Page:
BENTON — —
Gov. Pat Quinn doesn't want a southern Illinois city's observance of its connection to late Beatle George Harrison to be just a local thing.
So, he has declared Saturday "George Harrison Day" statewide, coinciding with Benton's plans to unveil a historical marker commemorating Harrison's visit to the small city in 1963.
As part of his proclamation, the Democratic governor urged Illinoisans to attend Benton's free public event honoring "The First Beatle in America."
"Many icons through history have Illinois connections, and we are recognizing one more with this proclamation," Quinn said in a statement. "George Harrison helped define a generation, and we encourage visitors to follow his footsteps throughout southern Illinois."
Harrison visited Benton, a town of 7,000 residents about 30 miles north of Carbondale, to see his sister, Linda Harrison Caldwell. At the time, the Beatles were soaring up the charts in England; their ballyhooed trip to the United States happened the following year.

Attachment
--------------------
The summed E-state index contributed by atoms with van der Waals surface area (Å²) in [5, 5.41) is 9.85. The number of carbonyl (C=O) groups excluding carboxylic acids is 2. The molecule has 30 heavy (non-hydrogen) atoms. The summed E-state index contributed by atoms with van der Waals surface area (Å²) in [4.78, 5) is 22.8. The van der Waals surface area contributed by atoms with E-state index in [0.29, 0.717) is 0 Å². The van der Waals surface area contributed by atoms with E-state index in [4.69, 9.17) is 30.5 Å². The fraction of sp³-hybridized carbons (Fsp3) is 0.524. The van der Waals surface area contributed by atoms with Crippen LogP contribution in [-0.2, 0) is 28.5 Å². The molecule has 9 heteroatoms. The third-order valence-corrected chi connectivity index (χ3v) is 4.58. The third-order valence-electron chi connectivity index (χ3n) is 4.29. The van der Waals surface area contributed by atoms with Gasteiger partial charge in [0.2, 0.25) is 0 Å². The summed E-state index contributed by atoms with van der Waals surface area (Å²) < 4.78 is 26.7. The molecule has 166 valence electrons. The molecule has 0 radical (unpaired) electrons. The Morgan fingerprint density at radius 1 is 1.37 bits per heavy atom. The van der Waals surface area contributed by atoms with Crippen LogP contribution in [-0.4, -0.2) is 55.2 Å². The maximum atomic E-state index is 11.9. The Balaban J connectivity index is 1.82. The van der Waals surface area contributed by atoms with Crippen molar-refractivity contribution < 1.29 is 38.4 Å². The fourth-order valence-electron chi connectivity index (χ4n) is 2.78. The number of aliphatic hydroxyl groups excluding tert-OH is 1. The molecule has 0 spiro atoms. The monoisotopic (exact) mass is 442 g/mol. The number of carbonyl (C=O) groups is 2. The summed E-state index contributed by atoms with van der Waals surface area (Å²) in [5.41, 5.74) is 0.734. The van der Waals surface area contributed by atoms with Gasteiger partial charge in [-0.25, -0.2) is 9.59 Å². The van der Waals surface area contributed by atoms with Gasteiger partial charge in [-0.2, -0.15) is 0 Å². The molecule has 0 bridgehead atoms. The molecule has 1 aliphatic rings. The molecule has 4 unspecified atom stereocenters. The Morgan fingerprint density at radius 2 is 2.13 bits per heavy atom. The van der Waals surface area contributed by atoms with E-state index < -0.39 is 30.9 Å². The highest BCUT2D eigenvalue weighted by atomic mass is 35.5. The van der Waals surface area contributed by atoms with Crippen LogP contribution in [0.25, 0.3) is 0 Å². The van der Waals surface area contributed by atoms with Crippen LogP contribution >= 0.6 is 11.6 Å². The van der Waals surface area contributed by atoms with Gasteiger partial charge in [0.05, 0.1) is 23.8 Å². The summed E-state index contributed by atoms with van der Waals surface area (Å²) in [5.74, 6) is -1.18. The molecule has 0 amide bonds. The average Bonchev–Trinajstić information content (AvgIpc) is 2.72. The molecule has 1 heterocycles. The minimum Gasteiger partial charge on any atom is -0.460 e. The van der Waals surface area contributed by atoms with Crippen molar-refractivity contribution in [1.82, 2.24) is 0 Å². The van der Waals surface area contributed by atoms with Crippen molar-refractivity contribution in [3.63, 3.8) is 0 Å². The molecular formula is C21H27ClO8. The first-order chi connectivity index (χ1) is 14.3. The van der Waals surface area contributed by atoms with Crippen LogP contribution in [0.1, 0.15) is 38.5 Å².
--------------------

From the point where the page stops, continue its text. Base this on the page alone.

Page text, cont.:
Quinn said the Beatles took separate vacations in 1963, with John Lennon going to Paris, Paul McCartney and Ringo Starr taking in Greece while Harrison sojourned to southern Illinois, where his sister had moved.
Illinois State Historical Society executive director William Furry says Harrison's obscurity allowed him to walk Benton's streets, jam with local musicians, visit record stores and even camp in the Shawnee National Forest without being hassled by fans. Harrison also bought a guitar in Mount Vernon and sang "Happy Birthday" at a bocce ball club in Benton.
A radio station in nearby West Frankfort played many of the Beatles' first recordings, and Harrison was interviewed by a local teenager in what has been said to be the first American question-and-answer session with a Beatle.
Harrison's sister is expected to attend Saturday's ceremony.